Andy Warhol’s Truman Capote 46 is an unpublished Warhol print of the Truman Capote. Warhol famously had a longstanding fascination with Truman Capote (1924-1984), an American author, screenwriter, playwright, and actor. After decades of one-way admiration their paths finally crossed into mutual appreciation. Warhol founded a magazine in late 1969 called Interview, which featured a 60:40 ratio of interview material to commercial print ads. He famously traded a portrait of Capote in exchange for a year’s worth of columns. Interview magazine is still in publication today and is referred to as “The Crystal Ball of Pop.”
Truman Capote 46 by Andy Warhol as Part of His Larger Body of Work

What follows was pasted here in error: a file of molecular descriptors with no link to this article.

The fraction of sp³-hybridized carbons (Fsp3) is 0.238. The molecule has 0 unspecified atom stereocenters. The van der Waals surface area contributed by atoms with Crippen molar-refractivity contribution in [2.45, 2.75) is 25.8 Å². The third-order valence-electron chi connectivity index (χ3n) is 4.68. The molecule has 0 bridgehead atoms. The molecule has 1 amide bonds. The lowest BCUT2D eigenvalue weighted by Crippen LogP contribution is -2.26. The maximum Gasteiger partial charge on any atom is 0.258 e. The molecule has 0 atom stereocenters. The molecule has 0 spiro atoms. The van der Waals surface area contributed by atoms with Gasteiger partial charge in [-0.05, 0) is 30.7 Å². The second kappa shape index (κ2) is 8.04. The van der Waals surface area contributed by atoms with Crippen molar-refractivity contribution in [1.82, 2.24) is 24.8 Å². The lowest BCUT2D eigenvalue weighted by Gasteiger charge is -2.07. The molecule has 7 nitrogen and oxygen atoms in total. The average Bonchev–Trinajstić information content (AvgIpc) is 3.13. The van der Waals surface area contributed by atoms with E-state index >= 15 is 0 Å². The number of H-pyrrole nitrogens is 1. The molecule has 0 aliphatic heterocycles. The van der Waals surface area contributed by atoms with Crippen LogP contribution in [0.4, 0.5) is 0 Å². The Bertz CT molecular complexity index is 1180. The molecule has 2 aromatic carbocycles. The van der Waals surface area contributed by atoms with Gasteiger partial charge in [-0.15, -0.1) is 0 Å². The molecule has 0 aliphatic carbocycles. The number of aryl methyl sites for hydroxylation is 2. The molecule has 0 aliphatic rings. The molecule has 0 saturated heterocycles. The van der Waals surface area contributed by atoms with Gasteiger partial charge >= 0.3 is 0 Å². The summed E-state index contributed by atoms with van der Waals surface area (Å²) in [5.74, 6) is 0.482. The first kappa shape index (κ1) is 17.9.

During the 1970s Andy Warhol created unpublished works and his Skulls and Hammer and Sickle series. In addition, Warhol started a series of Time Capsules: cardboard boxes that he filled with the materials of his everyday life, including mail, photos, art, clothing, collectibles, etc. The artist produced over 600 of them and they are now an archival goldmine of his life and times. Throughout the 1970s Warhol frequently socialized with celebrities such as Jackie Kennedy Onassis and Truman Capote. He started to receive dozens—and soon hundreds—of commissions for painted portraits from wealthy socialites, musicians and film stars. Celebrity portraits developed into a significant aspect of his career and a main source of income.